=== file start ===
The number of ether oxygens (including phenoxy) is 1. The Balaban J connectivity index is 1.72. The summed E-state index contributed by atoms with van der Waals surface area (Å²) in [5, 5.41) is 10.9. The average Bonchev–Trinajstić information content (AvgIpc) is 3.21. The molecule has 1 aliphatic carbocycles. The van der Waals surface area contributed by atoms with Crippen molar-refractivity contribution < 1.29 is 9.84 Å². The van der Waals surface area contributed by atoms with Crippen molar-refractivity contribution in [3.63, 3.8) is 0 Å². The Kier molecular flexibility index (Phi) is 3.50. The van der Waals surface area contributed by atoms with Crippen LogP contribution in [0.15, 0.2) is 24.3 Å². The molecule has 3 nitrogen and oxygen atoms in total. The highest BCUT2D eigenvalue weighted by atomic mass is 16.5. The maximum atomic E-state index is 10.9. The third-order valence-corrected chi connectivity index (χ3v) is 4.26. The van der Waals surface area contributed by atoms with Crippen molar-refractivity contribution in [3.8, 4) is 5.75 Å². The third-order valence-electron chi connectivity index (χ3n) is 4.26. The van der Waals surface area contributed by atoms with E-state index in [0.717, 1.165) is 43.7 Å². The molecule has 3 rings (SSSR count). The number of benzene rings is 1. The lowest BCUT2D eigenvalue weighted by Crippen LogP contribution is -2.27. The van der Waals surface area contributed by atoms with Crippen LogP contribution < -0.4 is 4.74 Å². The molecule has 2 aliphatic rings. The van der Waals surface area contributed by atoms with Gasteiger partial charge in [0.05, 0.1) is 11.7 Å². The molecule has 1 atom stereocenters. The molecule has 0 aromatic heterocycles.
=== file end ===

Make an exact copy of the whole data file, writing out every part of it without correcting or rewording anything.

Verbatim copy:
The number of ether oxygens (including phenoxy) is 1. The Balaban J connectivity index is 1.72. The summed E-state index contributed by atoms with van der Waals surface area (Å²) in [5, 5.41) is 10.9. The average Bonchev–Trinajstić information content (AvgIpc) is 3.21. The molecule has 1 aliphatic carbocycles. The van der Waals surface area contributed by atoms with Crippen molar-refractivity contribution < 1.29 is 9.84 Å². The van der Waals surface area contributed by atoms with Crippen molar-refractivity contribution in [3.63, 3.8) is 0 Å². The Kier molecular flexibility index (Phi) is 3.50. The van der Waals surface area contributed by atoms with Crippen LogP contribution in [0.15, 0.2) is 24.3 Å². The molecule has 3 nitrogen and oxygen atoms in total. The highest BCUT2D eigenvalue weighted by atomic mass is 16.5. The maximum atomic E-state index is 10.9. The third-order valence-corrected chi connectivity index (χ3v) is 4.26. The van der Waals surface area contributed by atoms with Crippen molar-refractivity contribution in [3.8, 4) is 5.75 Å². The third-order valence-electron chi connectivity index (χ3n) is 4.26. The van der Waals surface area contributed by atoms with E-state index in [0.717, 1.165) is 43.7 Å². The molecule has 3 rings (SSSR count). The number of benzene rings is 1. The lowest BCUT2D eigenvalue weighted by Crippen LogP contribution is -2.27. The van der Waals surface area contributed by atoms with Crippen LogP contribution < -0.4 is 4.74 Å². The molecule has 2 aliphatic rings. The van der Waals surface area contributed by atoms with Gasteiger partial charge in [0.05, 0.1) is 11.7 Å². The molecule has 1 atom stereocenters. The molecule has 0 aromatic heterocycles.